Memoir, Writing, Writing the First Draft
Comments 5

What You Have to Do to Be a Writer

“The second thing you have to do to be a writer is to keep on writing.
Don’t listen to people who tell you that very few people get published
and you won’t be one of them. Don’t listen to your friend
who says you are better than Tolkien and don’t have to try any more.
Keep writing, keep faith in the idea that
you have unique stories to tell, and tell them.”

– Robin Hobb

I was looking for an epigraph that would serve as the introduction to a blog post about how some writers wrote their first books. This quote from Robin Hobb was the perfect one, but  it left me wondering because she talks about the second thing we should do to be a writer. What, I wondered, is first thing we have to do to be a writer?  I surfed the web and found this, the continuation of the quote from Robin Hobb about the second thing we have to do to be a writer:

” I meet far too many people who are going to be writers ‘someday.’ When they are out of high school, when they’ve finished college, after the wedding, when the kids are older, after I retire . . . That is such a trap. You will never have any more free time than you do right now. So, whether you are 12 or 70, you should sit down today and start being a writer if that is what you want to do. You might have to write on a notebook while your kids are playing on the swings or write in your car on your coffee break. That’s okay. I think we’ve all ‘been there, done that.’ It all starts with the writing.”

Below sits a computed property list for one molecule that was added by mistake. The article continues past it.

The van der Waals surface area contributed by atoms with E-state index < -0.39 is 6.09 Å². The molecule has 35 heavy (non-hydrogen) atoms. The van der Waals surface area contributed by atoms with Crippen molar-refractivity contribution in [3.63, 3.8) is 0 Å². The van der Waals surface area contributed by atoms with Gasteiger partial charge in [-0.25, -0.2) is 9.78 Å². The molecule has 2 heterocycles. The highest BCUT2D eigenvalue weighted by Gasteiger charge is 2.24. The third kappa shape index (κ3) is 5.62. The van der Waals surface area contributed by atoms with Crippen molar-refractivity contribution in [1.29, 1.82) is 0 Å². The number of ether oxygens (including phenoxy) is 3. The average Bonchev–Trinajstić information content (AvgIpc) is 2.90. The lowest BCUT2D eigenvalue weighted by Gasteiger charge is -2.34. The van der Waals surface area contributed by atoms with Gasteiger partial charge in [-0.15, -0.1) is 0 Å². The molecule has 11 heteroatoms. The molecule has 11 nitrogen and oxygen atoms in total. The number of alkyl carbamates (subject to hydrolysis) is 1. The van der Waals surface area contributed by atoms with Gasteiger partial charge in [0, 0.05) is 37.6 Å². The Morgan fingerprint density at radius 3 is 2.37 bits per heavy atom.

Searching further, I discovered these things about Robin Hobb: “Robin Hobb is the second pen name of novelist Margaret Astrid Lindholm Ogden, born in California. Under her first pen name, Megan Lindholm, this popular author has produced plenty of best-selling works of contemporary fantasy, as well as science fiction.”  – Wonderlancer

And then I found Robin Hobb’s website. As I looked for the quote that precedes the epigraph of this post, I chanced upon a blog post she wrote in 2014, where she wrote,

“The time has come for me to break the web of silence and give you the secret and arcane knowledge that you must possess to become a writer. I warn you that it may make your eyes bleed and your stomach ache. But it’s a small price for becoming a writer. Right?”

In this blog post,  Hobb dealt with three of the most often repeated excuses wanna be writers give:

1. I don’t have time.
2. I’ll never be good enough.
3. I don’t know how to start writing my book.

To read her take on these three cop outs, click on this link. The blog post will give you much to think about. But fair warning, in the end, she writes:

“So, sorry, I lied to you. Fiction writers do that a lot. There isn’t a secret to being a writer. Just a piece of advice that no one, not even me, wants to take.”

What is that piece of advice that’s not a secret? It’s so simple.

According to Hobb, it is this: “Go write.”

When it comes to the best writing advice, I suppose that it cannot be any simpler than that. Perhaps that is the first, second, third and maybe the only thing we have to do to be a writer.

As I searched the web for that elusive quotation,  I found these precious gems: